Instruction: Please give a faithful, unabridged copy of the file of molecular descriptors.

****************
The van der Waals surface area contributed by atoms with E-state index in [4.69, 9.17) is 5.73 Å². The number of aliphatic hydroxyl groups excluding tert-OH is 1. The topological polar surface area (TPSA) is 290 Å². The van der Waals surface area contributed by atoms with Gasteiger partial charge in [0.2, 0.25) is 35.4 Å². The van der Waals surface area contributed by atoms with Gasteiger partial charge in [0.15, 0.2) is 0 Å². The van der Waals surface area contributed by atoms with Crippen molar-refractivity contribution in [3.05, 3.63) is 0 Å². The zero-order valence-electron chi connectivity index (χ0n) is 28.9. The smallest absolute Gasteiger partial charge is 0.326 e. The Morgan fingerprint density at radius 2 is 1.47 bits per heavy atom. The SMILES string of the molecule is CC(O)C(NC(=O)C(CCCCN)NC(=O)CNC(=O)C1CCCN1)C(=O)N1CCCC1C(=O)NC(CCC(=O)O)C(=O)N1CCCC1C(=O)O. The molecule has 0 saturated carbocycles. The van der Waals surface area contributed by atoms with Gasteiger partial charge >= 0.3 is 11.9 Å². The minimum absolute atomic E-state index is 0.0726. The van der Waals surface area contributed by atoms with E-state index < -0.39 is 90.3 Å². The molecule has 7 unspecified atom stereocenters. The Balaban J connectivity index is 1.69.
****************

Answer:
The van der Waals surface area contributed by atoms with E-state index in [4.69, 9.17) is 5.73 Å². The number of aliphatic hydroxyl groups excluding tert-OH is 1. The topological polar surface area (TPSA) is 290 Å². The van der Waals surface area contributed by atoms with Gasteiger partial charge in [0.2, 0.25) is 35.4 Å². The van der Waals surface area contributed by atoms with Gasteiger partial charge in [0.15, 0.2) is 0 Å². The van der Waals surface area contributed by atoms with Crippen molar-refractivity contribution in [3.05, 3.63) is 0 Å². The zero-order valence-electron chi connectivity index (χ0n) is 28.9. The smallest absolute Gasteiger partial charge is 0.326 e. The Morgan fingerprint density at radius 2 is 1.47 bits per heavy atom. The SMILES string of the molecule is CC(O)C(NC(=O)C(CCCCN)NC(=O)CNC(=O)C1CCCN1)C(=O)N1CCCC1C(=O)NC(CCC(=O)O)C(=O)N1CCCC1C(=O)O. The molecule has 0 saturated carbocycles. The van der Waals surface area contributed by atoms with Gasteiger partial charge >= 0.3 is 11.9 Å². The minimum absolute atomic E-state index is 0.0726. The van der Waals surface area contributed by atoms with E-state index < -0.39 is 90.3 Å². The molecule has 7 unspecified atom stereocenters. The Balaban J connectivity index is 1.69.